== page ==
Employers may have to check whether EU citizens have the right to work in the UK if there is a no-deal Brexit, the immigration minister disclosed yesterday.
Caroline Nokes admitted, however, that firms would not be able to differentiate between EU citizens who are new arrivals and those who have been in the country for years with a right to work and the entitlement to stay.
The government wants the estimated 3.5 million EU citizens in Britain to apply for settled status so that they can continue to live and work here but that will not happen by the time Britain is due to leave the bloc next March.
“If somebody has been through the settled status scheme they would be able to evidence that,” she said. “If somebody hasn’t been here prior to the end of March next year, employers will have to make sure they go through adequately rigorous checks to evidence somebody’s right to work.
“It would pose a challenge to government and indeed employers in differentiating between those two groups of people.”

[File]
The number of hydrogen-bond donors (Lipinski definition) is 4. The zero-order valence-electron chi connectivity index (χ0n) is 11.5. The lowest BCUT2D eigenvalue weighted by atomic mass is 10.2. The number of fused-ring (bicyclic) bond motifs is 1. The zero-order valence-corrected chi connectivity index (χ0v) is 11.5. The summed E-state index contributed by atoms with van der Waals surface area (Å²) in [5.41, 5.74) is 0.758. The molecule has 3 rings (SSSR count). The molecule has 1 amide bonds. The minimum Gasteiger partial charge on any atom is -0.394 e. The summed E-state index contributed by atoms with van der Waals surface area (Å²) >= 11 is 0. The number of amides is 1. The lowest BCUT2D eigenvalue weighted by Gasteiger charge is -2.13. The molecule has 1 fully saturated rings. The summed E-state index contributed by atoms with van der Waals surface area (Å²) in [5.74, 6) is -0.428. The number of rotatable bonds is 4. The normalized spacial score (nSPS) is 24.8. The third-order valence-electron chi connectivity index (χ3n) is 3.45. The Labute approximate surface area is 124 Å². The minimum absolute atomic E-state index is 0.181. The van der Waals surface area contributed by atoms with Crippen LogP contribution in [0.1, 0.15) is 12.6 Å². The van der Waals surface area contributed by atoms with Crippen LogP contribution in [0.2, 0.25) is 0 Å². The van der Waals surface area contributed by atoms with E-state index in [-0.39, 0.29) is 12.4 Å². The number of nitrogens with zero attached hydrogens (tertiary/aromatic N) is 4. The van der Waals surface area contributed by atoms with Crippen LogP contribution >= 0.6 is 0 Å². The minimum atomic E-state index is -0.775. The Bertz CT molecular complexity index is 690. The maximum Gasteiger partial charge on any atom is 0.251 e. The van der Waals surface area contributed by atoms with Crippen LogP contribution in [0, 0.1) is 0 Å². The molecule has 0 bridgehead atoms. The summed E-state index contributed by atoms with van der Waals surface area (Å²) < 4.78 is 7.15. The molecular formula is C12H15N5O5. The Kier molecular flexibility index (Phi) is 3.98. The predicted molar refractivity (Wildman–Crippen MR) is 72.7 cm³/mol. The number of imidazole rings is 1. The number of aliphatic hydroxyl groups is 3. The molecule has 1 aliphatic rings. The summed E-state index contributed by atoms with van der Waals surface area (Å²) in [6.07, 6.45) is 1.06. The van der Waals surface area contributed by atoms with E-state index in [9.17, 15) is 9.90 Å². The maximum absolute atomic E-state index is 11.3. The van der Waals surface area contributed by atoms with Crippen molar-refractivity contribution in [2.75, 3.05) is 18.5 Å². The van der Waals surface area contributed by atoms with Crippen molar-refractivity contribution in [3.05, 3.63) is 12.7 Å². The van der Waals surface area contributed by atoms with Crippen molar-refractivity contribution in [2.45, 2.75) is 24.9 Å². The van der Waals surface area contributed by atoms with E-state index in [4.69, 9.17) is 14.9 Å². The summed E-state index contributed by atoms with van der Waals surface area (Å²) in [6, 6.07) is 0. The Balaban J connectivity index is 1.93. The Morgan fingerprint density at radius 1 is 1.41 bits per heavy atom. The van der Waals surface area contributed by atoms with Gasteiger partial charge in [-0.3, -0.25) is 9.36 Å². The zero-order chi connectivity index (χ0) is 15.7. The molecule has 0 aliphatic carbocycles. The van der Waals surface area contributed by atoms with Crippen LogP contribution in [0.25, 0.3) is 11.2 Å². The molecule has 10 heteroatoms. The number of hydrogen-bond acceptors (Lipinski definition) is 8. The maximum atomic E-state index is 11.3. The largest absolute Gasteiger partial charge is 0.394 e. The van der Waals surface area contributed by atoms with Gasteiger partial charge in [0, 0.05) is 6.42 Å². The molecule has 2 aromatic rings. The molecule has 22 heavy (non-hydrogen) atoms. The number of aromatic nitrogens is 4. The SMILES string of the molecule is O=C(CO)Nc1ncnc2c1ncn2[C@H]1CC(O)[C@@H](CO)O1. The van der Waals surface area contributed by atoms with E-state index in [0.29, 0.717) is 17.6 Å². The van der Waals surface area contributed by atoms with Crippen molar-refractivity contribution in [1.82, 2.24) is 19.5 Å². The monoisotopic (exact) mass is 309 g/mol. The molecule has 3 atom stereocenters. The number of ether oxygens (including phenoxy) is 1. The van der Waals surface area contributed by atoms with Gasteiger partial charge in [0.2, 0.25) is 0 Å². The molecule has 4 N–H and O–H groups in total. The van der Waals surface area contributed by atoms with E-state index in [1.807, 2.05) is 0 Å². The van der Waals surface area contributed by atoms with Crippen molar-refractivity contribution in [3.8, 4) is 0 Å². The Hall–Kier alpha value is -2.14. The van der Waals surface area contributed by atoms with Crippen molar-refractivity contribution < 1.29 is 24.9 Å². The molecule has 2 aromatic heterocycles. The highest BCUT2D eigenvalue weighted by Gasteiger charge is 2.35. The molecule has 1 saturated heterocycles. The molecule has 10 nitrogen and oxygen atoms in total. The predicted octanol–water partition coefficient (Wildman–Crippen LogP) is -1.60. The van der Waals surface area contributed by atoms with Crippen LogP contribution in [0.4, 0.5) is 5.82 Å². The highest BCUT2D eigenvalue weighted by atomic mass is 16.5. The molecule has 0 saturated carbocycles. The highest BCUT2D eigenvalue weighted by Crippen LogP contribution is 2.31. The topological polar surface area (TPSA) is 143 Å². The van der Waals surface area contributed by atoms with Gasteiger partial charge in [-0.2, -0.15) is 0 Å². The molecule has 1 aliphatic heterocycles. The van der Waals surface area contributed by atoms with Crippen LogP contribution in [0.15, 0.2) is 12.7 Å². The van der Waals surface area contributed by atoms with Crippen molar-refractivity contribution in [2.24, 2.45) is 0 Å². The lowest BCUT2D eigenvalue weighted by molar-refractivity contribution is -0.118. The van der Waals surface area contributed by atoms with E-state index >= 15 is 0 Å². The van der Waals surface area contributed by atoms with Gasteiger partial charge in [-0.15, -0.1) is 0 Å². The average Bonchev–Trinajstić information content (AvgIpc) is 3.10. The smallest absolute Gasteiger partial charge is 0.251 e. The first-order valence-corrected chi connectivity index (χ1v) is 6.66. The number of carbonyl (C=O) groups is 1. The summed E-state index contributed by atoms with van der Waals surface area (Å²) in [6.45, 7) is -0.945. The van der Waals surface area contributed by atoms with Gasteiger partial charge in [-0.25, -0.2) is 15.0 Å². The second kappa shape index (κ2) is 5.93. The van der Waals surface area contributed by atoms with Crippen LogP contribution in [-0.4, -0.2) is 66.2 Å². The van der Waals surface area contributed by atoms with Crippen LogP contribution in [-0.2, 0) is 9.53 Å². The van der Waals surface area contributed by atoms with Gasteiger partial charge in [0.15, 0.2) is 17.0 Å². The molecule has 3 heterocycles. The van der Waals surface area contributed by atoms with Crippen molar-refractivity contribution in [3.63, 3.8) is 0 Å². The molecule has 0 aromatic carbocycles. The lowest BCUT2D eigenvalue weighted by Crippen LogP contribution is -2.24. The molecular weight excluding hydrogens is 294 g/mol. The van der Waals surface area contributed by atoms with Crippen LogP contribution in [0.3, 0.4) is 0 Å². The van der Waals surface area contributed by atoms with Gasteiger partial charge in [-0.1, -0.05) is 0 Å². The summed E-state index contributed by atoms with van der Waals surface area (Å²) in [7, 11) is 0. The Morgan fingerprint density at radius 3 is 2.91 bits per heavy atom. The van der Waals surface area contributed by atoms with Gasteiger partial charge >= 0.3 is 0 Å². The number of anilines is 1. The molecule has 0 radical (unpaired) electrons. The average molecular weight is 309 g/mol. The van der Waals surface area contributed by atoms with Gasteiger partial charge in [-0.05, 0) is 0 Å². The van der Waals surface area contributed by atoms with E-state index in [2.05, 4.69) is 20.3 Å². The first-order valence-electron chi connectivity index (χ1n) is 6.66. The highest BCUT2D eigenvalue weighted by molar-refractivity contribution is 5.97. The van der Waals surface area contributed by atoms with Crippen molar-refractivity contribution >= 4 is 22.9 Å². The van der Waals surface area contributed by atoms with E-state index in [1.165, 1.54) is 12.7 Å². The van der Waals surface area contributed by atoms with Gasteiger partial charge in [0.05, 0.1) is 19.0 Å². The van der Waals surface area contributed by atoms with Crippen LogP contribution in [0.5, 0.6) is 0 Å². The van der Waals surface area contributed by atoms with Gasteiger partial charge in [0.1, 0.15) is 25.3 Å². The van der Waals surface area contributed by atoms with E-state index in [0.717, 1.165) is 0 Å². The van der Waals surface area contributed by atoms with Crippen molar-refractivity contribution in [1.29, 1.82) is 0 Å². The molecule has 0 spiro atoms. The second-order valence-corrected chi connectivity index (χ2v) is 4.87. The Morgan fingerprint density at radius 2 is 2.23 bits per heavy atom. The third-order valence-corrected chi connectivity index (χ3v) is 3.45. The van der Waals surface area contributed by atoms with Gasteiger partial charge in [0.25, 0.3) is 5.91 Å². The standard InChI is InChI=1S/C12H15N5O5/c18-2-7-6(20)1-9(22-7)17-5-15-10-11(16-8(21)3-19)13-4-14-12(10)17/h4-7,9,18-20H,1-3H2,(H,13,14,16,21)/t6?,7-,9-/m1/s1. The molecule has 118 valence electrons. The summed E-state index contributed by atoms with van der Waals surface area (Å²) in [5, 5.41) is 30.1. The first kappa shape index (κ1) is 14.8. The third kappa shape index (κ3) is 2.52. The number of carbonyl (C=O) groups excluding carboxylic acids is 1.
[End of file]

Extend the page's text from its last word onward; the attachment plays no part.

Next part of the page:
In a difficult evidence session at the home affairs select committee, Ms Nokes was repeatedly asked what the checks would be. She offered to clear up any confusion in a letter to the committee.
The immigration minister said that an immigration bill would “turn off free movement” once Brexit happened and remove the automatic right of EU citizens to live and work in Britain. Ms Nokes added that in the event of no deal new immigration controls would apply to EU citizens arriving in the UK next year.
She said that determining people’s status would be tricky during the planned two-year transition period, whether or not a deal was agreed. Even if there is no deal, EU citizens will still have until March 2021 to apply for settled status.
Mike Spicer, of the British Chambers of Commerce, said that the issue of checks was a source of serious concern for companies. “Businesses can’t plan on the basis of warm words; they need to see written in black and white directions from the government about how exactly this scheme will operate.”
Satbir Singh, of the Joint Council for the Welfare of Immigrants, said: “Employers [have been told to] check EU nationals’ ‘paperwork’ to determine their right to work after Brexit, despite the fact that no such paperwork exists.”